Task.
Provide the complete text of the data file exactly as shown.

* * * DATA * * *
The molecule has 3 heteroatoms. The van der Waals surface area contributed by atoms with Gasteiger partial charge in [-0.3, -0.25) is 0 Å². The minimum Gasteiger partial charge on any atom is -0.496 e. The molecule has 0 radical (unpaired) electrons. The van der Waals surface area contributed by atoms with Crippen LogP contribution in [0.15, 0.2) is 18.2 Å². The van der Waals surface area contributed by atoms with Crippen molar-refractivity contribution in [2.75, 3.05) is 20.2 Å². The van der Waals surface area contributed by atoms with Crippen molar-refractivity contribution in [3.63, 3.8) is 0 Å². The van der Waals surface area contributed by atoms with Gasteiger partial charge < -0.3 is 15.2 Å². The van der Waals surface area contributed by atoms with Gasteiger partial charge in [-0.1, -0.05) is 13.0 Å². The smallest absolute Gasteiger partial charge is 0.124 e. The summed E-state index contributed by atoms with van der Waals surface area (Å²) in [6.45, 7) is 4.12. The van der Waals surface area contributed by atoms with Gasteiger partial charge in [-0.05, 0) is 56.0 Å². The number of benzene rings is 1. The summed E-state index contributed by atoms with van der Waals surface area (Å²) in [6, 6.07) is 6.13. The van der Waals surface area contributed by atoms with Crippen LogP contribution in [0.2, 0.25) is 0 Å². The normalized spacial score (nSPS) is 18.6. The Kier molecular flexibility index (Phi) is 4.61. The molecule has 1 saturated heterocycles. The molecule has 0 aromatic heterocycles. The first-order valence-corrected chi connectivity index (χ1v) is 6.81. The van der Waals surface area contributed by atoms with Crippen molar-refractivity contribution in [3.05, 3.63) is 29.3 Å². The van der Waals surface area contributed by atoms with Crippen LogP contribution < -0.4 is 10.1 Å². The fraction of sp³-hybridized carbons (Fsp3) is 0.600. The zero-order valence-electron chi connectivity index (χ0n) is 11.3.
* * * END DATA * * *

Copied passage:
The molecule has 3 heteroatoms. The van der Waals surface area contributed by atoms with Gasteiger partial charge in [-0.3, -0.25) is 0 Å². The minimum Gasteiger partial charge on any atom is -0.496 e. The molecule has 0 radical (unpaired) electrons. The van der Waals surface area contributed by atoms with Crippen LogP contribution in [0.15, 0.2) is 18.2 Å². The van der Waals surface area contributed by atoms with Crippen molar-refractivity contribution in [2.75, 3.05) is 20.2 Å². The van der Waals surface area contributed by atoms with Crippen molar-refractivity contribution in [3.63, 3.8) is 0 Å². The van der Waals surface area contributed by atoms with Gasteiger partial charge < -0.3 is 15.2 Å². The van der Waals surface area contributed by atoms with Gasteiger partial charge in [-0.1, -0.05) is 13.0 Å². The smallest absolute Gasteiger partial charge is 0.124 e. The summed E-state index contributed by atoms with van der Waals surface area (Å²) in [6.45, 7) is 4.12. The van der Waals surface area contributed by atoms with Gasteiger partial charge in [-0.05, 0) is 56.0 Å². The number of benzene rings is 1. The summed E-state index contributed by atoms with van der Waals surface area (Å²) in [6, 6.07) is 6.13. The van der Waals surface area contributed by atoms with Crippen LogP contribution in [0.2, 0.25) is 0 Å². The normalized spacial score (nSPS) is 18.6. The Kier molecular flexibility index (Phi) is 4.61. The molecule has 1 saturated heterocycles. The molecule has 0 aromatic heterocycles. The first-order valence-corrected chi connectivity index (χ1v) is 6.81. The van der Waals surface area contributed by atoms with Crippen molar-refractivity contribution in [3.05, 3.63) is 29.3 Å². The van der Waals surface area contributed by atoms with Crippen LogP contribution < -0.4 is 10.1 Å². The fraction of sp³-hybridized carbons (Fsp3) is 0.600. The zero-order valence-electron chi connectivity index (χ0n) is 11.3.